2-Correct and then shoot

Often pressure or lack of skill will alter this process; therefore, the shooter will have to correct either the physical index or visual alignment of the sight and target, or both. The pattern will be recognized as not “good enough,” and a correction will be applied. This correction cost the shooter a quarter of a second to make a correction which is much faster than firing another shot which may be no better than the previous one. Of course, the other possibility is looking to the target for indication of success or failure, and the minimum amount of time for this type of correction is .75 to 1.5 seconds. The more we practice the correct pattern, the faster the recognition primed decision happens. Experts gain an advantage in processing speed and a significant probability of making the right decision sooner, hence the need for practice.

3-Assess new information

Finally, as the shooter commits to the shooting process, something changes, the target disappears, changes, or stops needing to be engaged; therefore, the shooter needs to assess a possible new course of action, such as stopping the process of shooting, going to a ready position and taking the finger off the trigger, or moving away. Using the previous two steps, if there is not a “good enough” solution and no correction can be made, requires the shooter to reevaluate the situation. If there is any doubt then the answer is no, and the shooter needs to adjust or stop.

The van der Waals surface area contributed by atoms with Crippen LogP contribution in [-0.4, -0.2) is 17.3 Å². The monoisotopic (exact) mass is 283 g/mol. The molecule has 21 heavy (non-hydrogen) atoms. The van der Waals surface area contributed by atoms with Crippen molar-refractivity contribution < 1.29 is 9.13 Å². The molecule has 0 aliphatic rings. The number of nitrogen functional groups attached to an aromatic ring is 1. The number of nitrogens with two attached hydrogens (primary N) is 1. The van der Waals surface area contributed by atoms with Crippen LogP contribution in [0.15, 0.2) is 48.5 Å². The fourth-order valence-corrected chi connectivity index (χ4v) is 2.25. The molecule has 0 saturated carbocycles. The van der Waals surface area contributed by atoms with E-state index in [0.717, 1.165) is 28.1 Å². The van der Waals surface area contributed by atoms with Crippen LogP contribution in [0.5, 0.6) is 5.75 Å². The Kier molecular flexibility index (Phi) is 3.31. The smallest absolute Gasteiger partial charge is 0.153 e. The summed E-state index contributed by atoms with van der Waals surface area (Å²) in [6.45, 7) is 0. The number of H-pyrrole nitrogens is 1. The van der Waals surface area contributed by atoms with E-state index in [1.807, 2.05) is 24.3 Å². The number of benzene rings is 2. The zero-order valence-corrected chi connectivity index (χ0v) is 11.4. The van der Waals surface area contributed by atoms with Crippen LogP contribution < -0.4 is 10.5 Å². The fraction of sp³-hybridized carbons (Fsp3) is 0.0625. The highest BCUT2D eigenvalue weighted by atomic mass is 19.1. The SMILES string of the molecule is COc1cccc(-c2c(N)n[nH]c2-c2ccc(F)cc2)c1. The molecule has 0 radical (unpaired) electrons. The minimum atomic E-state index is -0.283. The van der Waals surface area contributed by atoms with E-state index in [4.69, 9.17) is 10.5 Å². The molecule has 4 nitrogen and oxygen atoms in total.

Shooting happens in highly compressed time periods, but the properly prepared mind will be able to perform efficiently and consistently. The key is repeated exposure to both success and failure, allowing the priming of the process. Practice with this style of immediate feedback will allow progress rapidly and is the key to competency under pressure.

The Complete Combatant

Everything we hear is an opinion, not a fact. Everything we see is a perspective, not the truth.

–Marcus Aurelius

In addition to the alignment process of the pistol to the target Brian mentions, the smoothness of the trigger press necessary will influence the success of the shot. Shooters are often victims of “urgency bias” with regard to trigger press. This is akin to the common human tendency to feel “I have to do something NOW.” Urgency bias can lead to “El Snatcho” and can negate the alignment of the pistol with the target. So, the necessary smoothness is also a decision that the shooter must make. What will suffice at two yards will probably not lead to good results at 10 yards. It is also a recognition primed decision that is only learned through practice.

The final part of the series will focus on the most important, consequential, and least practiced aspect of the Fundamentals, DON’T SHOOT/SHOOT.

Part I

Part 2

Part 3

Part 4

Part 5

Part 6

Tactical Professor books (all PDF)

Purchase of any book includes Serious Mistakes Gunowners Make.

Strategies, Tactics, and Options for Personal Protection presentation at Rangemaster Tactical Conference

Fundamentals of Pistol Shooting (Part 6)


How do we know we’re doing the Fundamental of Pistol Shooting correctly? That’s where Standards and measurement come in. The term ‘Standards’ is intimidating to many people so if it makes you more comfortable, say ‘baseline’ instead.

The most important thing is to have a Standard, any standard. As the saying goes, “If you don’t know where you’re going, there’s no road that will get you there.” Even the gurus of 20th Century ‘point shooting,’ Fairbairn and Sykes, had standards their officers had to meet.